Alé Niang, head of the Dakar Matin ["Dakar Morning"] online news website, has been in detention for the past two weeks after been charged with ''divulging information likely to harm national defense'' following an arrest on Nov. 6.
Niang, widely followed in Senegal for his regular columns on current affairs, was released on December 14 but sent back to prison a week later.
He has been on a hunger strike since his latest imprisonment on December 20 with his lawyer saying that he's ''extremely strained.''
Director of Amnesty International Senegal, Seydi Gassama said he's worried that Niang ''will spend the rest of his life treating the after-effects of this hunger strike'' if he's not released immediately.
"Someone who has gone almost a month without eating cannot be in good health, cannot be in good health,'' he said.
Sadibou Marone, director of Reporters Without Borders in West Africa told the gathering that Niang's place is in the newsroom and not prison.
"The freedom of the press in a country like Senegal, which was once a flagship of the press, is in danger, is threatened," Marone said.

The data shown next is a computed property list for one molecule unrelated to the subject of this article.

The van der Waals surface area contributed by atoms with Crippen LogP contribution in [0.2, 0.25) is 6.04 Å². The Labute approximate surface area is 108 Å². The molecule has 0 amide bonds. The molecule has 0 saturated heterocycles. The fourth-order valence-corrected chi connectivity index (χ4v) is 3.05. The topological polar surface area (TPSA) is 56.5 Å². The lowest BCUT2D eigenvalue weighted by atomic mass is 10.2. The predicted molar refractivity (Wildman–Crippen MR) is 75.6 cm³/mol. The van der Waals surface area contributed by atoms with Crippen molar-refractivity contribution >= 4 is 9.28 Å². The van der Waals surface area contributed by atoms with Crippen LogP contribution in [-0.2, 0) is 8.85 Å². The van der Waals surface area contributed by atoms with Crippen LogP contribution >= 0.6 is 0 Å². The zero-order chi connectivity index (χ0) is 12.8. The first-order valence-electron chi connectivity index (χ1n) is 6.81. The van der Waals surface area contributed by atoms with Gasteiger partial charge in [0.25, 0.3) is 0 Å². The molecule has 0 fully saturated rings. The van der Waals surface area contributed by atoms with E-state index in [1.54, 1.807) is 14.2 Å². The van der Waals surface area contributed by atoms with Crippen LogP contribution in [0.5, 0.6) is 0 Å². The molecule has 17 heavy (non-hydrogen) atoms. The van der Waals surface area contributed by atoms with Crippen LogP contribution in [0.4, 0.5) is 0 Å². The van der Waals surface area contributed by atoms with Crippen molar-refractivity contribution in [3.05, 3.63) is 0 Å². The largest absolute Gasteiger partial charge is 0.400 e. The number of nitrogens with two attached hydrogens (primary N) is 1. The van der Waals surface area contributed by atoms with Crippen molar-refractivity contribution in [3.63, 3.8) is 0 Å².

The case against Niang came after he wrote about rape charges faced by the country's main opposition leader, Ousmane Sonko.
He was accused of describing confidential messages about security arrangements for Sonko's interview with investigators, according to trade unions.
Niang's detention has sparked a wave of criticism from the press, civil society groups and Senegal's opposition, many of whom have joined calls for his release.
Guy Marius Sagna, MP for the opposition coalition Yewwi Askan, claimed that it is not only the press that is being threatened.
"We are all threatened. Because today, as soon as you say "We must not defraud the Senegalese tax payers' money", you are a target. As soon as you take your camera, you show what they do not want the Senegalese to see, you are threatened."
Senegal has a strong reputation for openness and press freedom in West Africa , but Reporters Without borders said that status is declining.
Its 2022 Press Freedom Index ranked Senegal 73rd out of 180 countries - a drop of 24 places compared with the previous assessment.